Originally created 12/18/97

Party time for businesses



Look closely at that holiday party invitation you just got from a business or organization: It could be your ticket to a networking feast.

The holiday office party has a far-reaching reputation for revelry, but businesses also have parties for clients and potential clients for network and marketing purposes.

One example is the party thrown Wednesday to announce the Drugs Don't Work 1997 Business of the Year and Participant of the Year. The program is part of the Metro Augusta Chamber of Commerce.

Tammie Flowers, coordinator of the program, said about 70 businesses were invited to the event, the second one in the two years of the program. The program discourages drug use by employees and allows participating businesses to receive discounts on their workers compensation insurance.

"The purpose of these meetings is to market, organize and network and bring in more Drugs Don't Work businesses," Ms. Flowers said.

She said the event went over well last year, so the DDW committee decided to hold it again, this time expanding the list to include media representatives.

She said about 10 percent of her annual budget goes toward the event, which provides food and beverages and allows drug testing and employee assistance groups as well as the chamber to display marketing material.

"It's a great marketing tool," Ms. Flowers said.

Culpepper Reporting Service Inc. didn't have to market its annual holiday party; requests by clients led the company to bring it back this month after a rest last year.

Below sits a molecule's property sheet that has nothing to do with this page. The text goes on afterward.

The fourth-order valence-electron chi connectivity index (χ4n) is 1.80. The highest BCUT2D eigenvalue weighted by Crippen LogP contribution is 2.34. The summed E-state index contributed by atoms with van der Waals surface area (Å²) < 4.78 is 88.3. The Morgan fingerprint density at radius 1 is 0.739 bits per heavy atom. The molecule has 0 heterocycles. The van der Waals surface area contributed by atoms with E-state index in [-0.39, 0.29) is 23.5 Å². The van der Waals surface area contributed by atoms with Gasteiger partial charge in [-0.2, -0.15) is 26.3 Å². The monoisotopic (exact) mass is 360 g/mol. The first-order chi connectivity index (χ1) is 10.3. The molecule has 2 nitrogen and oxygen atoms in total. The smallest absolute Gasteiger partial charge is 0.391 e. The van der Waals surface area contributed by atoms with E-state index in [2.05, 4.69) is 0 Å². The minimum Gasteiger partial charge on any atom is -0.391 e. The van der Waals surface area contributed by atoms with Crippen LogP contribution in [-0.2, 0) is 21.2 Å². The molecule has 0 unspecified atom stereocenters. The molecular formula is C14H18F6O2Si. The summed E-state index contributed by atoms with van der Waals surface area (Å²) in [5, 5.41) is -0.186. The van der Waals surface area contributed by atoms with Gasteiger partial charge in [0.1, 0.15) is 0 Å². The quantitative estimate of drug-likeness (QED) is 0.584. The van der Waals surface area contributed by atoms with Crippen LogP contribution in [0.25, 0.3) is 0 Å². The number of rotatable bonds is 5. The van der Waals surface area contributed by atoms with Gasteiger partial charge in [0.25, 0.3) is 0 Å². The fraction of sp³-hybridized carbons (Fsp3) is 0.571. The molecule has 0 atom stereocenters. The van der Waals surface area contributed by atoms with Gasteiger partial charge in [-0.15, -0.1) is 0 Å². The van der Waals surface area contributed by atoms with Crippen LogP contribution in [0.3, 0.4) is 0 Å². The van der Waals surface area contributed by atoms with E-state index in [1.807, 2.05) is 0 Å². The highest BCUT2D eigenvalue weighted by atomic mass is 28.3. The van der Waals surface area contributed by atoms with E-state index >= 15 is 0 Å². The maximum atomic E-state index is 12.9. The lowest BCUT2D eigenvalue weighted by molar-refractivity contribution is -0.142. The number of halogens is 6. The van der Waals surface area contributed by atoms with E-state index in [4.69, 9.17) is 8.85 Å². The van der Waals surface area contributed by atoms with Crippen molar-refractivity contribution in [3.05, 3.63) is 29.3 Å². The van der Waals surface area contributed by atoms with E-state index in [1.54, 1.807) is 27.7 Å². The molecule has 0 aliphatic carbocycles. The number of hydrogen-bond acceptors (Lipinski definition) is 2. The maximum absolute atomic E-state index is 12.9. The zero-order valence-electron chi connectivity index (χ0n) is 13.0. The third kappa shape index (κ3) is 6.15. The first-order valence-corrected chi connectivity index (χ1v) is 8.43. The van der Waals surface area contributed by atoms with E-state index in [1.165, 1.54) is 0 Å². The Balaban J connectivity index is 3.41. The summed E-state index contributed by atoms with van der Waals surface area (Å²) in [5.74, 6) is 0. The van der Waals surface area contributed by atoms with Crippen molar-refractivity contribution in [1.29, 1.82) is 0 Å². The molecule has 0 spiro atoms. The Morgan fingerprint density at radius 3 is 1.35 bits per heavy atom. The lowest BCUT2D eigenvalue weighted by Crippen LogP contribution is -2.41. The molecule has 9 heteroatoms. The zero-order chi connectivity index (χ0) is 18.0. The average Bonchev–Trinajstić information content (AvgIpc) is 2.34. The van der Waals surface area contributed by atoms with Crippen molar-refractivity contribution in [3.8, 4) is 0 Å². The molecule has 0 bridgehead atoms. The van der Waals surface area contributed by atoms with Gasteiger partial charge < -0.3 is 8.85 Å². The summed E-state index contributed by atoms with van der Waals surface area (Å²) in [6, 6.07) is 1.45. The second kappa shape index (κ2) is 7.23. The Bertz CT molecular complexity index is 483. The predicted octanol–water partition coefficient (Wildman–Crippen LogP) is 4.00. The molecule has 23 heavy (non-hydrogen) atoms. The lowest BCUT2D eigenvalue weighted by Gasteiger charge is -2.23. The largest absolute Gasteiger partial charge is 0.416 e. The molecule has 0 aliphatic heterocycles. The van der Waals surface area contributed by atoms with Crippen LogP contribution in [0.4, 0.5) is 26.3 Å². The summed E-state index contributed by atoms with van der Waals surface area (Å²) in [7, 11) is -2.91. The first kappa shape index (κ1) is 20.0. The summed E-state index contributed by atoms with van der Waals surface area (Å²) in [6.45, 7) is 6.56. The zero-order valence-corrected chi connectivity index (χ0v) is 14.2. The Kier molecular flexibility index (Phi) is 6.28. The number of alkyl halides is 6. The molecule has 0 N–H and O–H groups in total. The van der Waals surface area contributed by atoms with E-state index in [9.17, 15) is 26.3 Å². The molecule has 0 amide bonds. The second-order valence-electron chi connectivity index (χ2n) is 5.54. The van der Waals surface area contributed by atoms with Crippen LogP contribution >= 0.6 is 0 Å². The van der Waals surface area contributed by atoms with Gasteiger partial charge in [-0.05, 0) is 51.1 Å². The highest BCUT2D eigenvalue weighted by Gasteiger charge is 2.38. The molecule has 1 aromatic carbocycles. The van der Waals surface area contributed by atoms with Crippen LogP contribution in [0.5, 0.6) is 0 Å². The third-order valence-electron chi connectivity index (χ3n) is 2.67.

"Many of our clients called back and said we really miss that," said Steve Garrison, business manager. "It was almost a command performance."

He said the event, which drew about 200 people, is more of a chance to network than a chance for the company to promote itself.

"It's an opportunity for those of common interest to hobnob, trade stories and that sort of thing," Mr. Garrison said.

Culpepper, which provides certified court reporting services, probably spends less than 1 percent of its annual budget on the event, Mr. Garrison said.

"We get the satisfaction of thanking the clients who have supported us throughout the year," he said, clients such as judges, attorneys and legal secretaries.

The CVB promotes tourism that can require at least one night's stay in the Augusta area.}

Wheeler Securities provided a holiday drop-in last week at its office to fellowship with friends and clients, said president Barry Wheeler.

"It's just something we do every year," Mr. Wheeler said. "A lot of people came by and said hello."

Mr. Wheeler said the food, invitations and work put into organizing the gathering cost upward of $1,000 and drew about 300 people. But it was worth it, he said.

"That shows me that they're thinking about us and we're thinking about them," he said.